At their meeting on Monday, Sept. 26, Kimberley City Council unanimously voted in favour of expanding some of the City’s transit routes: Route 22, the Kimberley-Cranbrook Commuter, Route 23, the winter shuttle and the Route 24 local on-demand transit service.
This comes following the previous meeting of Council, when Council chose to defer the decision until more information was collected.
“I just want to note that what we had changed our mind about was the fact that we wanted to do whatever we could to expand the system, that there were two or three options there and we wanted to try and do all three and that one of those was actually missing from the first amendment,” Councillor Sandra Roberts noted.
“So we feel as though we need to strive for the best possible opportunities in working with the province in terms of supporting the Transit system for us.”
Now that Council has approved the expansion of these routes, this expansion initiative will be included in BC Transit’s funding request to the province. Following confirmation from the provincial budget in around February, 2024, BC Transit will begin an implementation process.
As this expansion will involve adding more buses to Kimberley’s fleet, the timeline to implementation can be fairly lengthy and will likely not happen until early 2024.
The first expansion option was adding one additional light-duty fleet vehicle and growing the Route 23 winter shuttle and Route 24 local on-demand transit services by up to 555 hours, at an estimated net municipal cost share of $32,864.
Option B was the expansion of the Route 22 Kimberley-Cranbrook Commuter of up to 850 service hours and adding two light-duty fleet vehicles to provide two additional daily trips, one in the morning and one in the evening. The cost to the city for this is estimated at $52,239.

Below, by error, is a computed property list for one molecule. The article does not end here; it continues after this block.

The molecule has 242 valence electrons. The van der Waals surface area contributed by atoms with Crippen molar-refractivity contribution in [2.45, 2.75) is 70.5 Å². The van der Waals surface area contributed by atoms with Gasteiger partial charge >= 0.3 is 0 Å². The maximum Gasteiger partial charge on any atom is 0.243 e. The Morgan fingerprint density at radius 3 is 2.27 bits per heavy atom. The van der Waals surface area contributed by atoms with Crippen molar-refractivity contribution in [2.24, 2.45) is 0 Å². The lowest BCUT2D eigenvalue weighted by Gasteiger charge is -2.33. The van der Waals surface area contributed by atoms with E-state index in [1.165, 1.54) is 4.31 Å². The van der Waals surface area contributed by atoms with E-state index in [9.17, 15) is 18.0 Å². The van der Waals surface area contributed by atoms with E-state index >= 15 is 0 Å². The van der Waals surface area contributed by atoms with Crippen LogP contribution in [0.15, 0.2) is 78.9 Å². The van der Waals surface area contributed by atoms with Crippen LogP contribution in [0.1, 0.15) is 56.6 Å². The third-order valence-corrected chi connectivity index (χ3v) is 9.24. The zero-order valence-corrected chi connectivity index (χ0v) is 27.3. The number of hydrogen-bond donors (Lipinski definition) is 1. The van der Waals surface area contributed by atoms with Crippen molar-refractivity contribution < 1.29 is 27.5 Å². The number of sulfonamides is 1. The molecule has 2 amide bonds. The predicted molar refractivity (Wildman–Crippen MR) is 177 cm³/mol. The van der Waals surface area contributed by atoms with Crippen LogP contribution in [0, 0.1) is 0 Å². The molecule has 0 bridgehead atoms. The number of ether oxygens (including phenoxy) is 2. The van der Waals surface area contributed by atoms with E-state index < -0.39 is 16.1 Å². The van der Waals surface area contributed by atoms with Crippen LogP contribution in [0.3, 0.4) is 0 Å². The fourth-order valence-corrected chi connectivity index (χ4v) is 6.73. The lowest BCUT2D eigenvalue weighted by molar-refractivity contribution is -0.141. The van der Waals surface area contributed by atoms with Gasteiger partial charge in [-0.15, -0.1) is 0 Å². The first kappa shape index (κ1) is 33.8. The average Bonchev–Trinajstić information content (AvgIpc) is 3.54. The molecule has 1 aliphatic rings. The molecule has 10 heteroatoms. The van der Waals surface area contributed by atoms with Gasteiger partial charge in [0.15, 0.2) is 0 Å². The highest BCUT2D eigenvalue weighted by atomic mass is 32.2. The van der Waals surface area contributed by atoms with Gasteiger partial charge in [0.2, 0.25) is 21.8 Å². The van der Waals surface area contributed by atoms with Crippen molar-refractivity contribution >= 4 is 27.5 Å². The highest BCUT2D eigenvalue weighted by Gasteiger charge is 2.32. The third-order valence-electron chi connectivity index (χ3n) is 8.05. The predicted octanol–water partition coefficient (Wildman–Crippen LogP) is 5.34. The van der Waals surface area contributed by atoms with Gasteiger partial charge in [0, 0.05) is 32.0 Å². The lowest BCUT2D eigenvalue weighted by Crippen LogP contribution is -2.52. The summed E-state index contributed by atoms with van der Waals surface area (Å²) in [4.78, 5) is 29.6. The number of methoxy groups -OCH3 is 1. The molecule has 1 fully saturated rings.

Council voted to approve both expansion options at a municipal cost share of around $85,000.
“As noted at the previous meeting, this does not commit us to spending this $85,000, it’s a simple approval process that goes to the province, they approve it and based on that approval we have the option of this expansion,” said Councillor Woody Maguire. “If we find we’re on hard financial times and this is no longer needed, or we can no longer afford the services, then we do have the option of not using them.”
Troy Pollock, Manager of Planning Services, added some more information to the body of the report, indicating the growth of ridership in recent years.
“It’s all good signs there,” Pollock said. “We’ve been managing to regrow or reestablish that ridership, year-to-date this is the highest it’s been at this point of the year in all those years of service so things are looking really good there and again, with the shuttle service last season, ridership really picked back up again there.”
Mayor Don McCormick added that data from the Ministry of Transportation and Infrastructure indicated around 5000 trips between Kimberley and Cranbrook are made each day.
“This commuter service has been extremely popular for folks working in Interior Health and living in Kimberley, the College and a number of other job-related trips that are going to Cranbrook,” McCormick said.
“This is a real opportunity to be able to up that level of service with a demand that is clearly there for it. I’m personally really looking forward to getting this expanded and getting some service times in there that’s going to be a little bit more amenable to the folks that are doing the trip.”
The motion was unanimously carried, so the expansion initiative will be included in BC Transit’s funding request to the province.